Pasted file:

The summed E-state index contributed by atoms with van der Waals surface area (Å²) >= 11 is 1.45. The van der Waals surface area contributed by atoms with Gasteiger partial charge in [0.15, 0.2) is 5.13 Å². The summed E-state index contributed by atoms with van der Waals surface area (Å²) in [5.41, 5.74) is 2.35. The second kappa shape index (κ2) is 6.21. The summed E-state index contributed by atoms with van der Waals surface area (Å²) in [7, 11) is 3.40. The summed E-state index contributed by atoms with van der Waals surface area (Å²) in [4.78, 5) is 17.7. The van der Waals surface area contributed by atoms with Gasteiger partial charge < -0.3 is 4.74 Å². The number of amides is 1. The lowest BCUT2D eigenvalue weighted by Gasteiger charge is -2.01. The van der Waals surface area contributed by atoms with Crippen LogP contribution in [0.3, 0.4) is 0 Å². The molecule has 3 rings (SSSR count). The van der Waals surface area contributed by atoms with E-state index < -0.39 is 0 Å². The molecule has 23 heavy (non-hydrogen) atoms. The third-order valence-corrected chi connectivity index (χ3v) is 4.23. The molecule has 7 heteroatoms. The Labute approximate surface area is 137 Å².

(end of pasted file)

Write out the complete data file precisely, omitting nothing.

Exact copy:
The summed E-state index contributed by atoms with van der Waals surface area (Å²) >= 11 is 1.45. The van der Waals surface area contributed by atoms with Gasteiger partial charge in [0.15, 0.2) is 5.13 Å². The summed E-state index contributed by atoms with van der Waals surface area (Å²) in [5.41, 5.74) is 2.35. The second kappa shape index (κ2) is 6.21. The summed E-state index contributed by atoms with van der Waals surface area (Å²) in [7, 11) is 3.40. The summed E-state index contributed by atoms with van der Waals surface area (Å²) in [4.78, 5) is 17.7. The van der Waals surface area contributed by atoms with Gasteiger partial charge < -0.3 is 4.74 Å². The number of amides is 1. The lowest BCUT2D eigenvalue weighted by Gasteiger charge is -2.01. The van der Waals surface area contributed by atoms with Crippen LogP contribution in [0.3, 0.4) is 0 Å². The molecule has 3 rings (SSSR count). The van der Waals surface area contributed by atoms with E-state index < -0.39 is 0 Å². The molecule has 23 heavy (non-hydrogen) atoms. The third-order valence-corrected chi connectivity index (χ3v) is 4.23. The molecule has 7 heteroatoms. The Labute approximate surface area is 137 Å².